Former Twin David Ortiz is a Hall of Famer


A statement similar to the above was made by the Twins organization upon now Hall of Fame hitter David Ortiz was elected to the Hall of Fame in his first year of eligibility. The Twins famously let Ortiz walk instead of offering arbitration, and the Twins were thus excoriated for their statement, because of that blunder so many years ago.
The impression, somewhat rightly, is that it was a financial decision. Sure, Ortiz was going to start making more money, and he was starting to make offensive headway at the plate. He was one of the top offensive players in his last year with the Twins, and certainly the best power hitter. Then, as it is now, though, power hitters were not uncommon. The Twins at the time also did not put a lot of weight into offensive output.
Another left handed first baseman type was getting ready to go to arbitration that year, and the Twins opted to keep him. Doug Mientkiewicz actually made 500,000 more than Ortiz during his first year in Boston. Sure, there was a miscalculation on Ortiz, but a significant part of it was valuing Mientkiewicz’s work in the field more than Ortiz’s power potential at the plate. Mietkiewicz was undeniably popular with the team though, and before we saw him in Boston, many fans were probably happy the Twins kept Mientkiewicz over Ortiz.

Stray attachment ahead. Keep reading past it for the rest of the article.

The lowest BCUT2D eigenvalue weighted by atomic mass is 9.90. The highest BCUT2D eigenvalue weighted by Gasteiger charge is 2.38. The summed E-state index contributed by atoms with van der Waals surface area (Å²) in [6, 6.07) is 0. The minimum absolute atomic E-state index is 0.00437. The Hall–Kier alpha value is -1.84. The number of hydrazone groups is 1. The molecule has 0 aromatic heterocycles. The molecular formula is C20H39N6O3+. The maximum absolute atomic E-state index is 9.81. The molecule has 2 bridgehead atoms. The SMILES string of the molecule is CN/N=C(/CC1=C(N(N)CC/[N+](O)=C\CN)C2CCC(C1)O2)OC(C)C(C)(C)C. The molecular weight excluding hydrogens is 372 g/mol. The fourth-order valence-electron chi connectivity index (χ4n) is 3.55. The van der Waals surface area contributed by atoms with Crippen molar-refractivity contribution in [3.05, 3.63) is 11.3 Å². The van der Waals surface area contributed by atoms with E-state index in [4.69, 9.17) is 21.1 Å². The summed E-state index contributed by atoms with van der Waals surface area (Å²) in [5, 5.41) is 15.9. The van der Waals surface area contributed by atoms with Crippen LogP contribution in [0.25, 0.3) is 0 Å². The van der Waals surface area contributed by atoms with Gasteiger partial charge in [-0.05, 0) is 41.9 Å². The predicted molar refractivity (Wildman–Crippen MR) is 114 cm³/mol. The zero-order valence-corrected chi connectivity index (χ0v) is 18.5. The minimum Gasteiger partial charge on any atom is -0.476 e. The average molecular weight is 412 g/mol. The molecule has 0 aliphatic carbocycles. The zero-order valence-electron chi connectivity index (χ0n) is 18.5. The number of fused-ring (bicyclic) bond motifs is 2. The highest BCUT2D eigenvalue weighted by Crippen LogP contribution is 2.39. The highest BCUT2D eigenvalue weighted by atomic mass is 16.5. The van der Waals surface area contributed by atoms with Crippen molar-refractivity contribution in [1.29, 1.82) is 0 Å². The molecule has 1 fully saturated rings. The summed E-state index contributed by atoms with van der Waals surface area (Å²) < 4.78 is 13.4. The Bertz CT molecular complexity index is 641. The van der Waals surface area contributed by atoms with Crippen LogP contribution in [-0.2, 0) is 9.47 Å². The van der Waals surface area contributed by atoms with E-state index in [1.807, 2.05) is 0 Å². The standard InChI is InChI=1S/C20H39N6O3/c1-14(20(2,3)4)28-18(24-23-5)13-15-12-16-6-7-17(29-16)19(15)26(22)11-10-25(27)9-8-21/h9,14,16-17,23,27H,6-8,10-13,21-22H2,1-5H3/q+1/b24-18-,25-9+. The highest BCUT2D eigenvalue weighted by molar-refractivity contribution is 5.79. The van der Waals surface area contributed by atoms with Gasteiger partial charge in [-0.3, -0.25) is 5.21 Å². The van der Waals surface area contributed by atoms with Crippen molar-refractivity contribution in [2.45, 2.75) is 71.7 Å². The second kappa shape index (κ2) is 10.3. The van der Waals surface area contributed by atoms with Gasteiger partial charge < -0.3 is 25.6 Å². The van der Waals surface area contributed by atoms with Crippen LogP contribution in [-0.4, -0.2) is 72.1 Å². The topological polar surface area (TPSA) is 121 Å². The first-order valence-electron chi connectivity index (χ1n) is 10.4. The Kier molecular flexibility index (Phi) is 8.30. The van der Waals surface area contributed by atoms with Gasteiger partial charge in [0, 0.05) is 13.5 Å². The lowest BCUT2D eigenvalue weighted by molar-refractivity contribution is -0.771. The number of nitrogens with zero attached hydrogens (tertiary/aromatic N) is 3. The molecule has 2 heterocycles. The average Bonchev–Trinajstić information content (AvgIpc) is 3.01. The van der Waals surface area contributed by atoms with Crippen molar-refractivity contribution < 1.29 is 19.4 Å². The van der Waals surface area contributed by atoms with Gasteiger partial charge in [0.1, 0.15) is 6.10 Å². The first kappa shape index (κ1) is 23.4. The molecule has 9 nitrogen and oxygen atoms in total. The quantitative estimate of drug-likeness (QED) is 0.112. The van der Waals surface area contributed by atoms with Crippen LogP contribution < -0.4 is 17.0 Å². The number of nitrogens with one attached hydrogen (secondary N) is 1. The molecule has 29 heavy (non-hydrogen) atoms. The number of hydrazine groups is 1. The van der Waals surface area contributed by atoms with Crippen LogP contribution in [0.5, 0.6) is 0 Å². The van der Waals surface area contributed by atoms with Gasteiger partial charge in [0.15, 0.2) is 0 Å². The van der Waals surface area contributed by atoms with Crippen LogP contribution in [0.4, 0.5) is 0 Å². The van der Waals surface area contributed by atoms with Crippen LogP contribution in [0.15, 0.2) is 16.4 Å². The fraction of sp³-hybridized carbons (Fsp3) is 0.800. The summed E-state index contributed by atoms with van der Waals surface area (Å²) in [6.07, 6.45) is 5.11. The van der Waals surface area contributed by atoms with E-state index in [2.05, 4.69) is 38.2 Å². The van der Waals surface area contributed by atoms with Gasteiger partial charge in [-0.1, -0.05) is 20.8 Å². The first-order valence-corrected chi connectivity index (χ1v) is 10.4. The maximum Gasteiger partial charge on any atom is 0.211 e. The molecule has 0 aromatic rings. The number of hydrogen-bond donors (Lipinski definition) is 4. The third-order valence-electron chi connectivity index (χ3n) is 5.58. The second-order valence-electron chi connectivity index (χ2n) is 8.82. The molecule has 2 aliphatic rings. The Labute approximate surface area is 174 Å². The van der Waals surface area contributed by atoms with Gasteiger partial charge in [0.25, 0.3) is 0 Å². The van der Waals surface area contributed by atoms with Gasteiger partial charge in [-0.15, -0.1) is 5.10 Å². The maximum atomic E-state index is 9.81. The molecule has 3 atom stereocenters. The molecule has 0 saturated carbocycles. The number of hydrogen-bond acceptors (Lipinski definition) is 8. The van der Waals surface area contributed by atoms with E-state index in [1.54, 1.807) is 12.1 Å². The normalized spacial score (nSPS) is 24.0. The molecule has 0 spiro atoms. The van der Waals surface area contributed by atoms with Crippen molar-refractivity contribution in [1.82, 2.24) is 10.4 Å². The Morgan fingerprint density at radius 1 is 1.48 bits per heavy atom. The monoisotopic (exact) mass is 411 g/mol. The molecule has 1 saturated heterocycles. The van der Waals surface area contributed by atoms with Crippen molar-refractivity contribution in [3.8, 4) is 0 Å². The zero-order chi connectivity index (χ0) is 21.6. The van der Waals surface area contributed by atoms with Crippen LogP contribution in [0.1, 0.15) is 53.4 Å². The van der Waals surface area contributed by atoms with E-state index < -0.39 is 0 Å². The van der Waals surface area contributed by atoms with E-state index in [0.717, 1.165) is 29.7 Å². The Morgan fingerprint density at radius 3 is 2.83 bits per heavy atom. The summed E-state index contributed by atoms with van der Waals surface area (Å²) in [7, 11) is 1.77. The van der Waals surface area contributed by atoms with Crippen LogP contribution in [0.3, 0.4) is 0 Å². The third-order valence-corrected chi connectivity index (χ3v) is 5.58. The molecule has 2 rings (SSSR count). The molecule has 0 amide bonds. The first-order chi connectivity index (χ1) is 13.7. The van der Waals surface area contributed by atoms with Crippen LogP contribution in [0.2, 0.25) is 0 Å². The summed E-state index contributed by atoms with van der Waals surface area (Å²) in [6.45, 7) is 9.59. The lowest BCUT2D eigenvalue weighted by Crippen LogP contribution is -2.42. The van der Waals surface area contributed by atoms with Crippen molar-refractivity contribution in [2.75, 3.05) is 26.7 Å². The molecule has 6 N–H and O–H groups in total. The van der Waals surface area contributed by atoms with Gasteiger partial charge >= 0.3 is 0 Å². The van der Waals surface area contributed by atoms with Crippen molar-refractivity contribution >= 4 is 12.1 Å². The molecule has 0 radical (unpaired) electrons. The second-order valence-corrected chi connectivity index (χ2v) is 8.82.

Additionally, on the Twins farm, there was a young player that offered the same ostensible tools that Ortiz did, and was a few years younger. Indeed, when Justin Morneau was a professional, he earned an MVP award, and was an all star from 2007 to 2010, when he took a knee to the head, and was never the same player. Morneau was 29 at the time, and it is not unrealistic to think he could have been strong candidate for the Hall of Fame as well. Morneau made his debut in 2003, the first year Ortiz was in Boston. A reasonable supposition is that Morneau may not have broken through if Ortiz was still a Twin.
Ortiz was great with Boston, and the Twins can lament the success he had there and wonder what might have been had he been in Minnesota. It was a more layered decision than just the money at stake. The Twins chose Doug Mientkiewicz over Ortiz in the short term, which in retrospect seems very silly. In the long term, they chose Justin Morneau over Ortiz. If you look at Morneau’s few years before his injury, there are many statistical fields where Morneau was better than Ortiz, and the decision looks a bit more defensible.
That’s to take nothing away from Ortiz and his time in Boston though. Undoubtedly, he became a pillar of the community, and savored hitting at Fenway. While he was unceremoniously discarded from the Twins, he was the perfect fit with the Red Sox. Congratulations to Big Papi on his well earned entry into the Hall of Fame.

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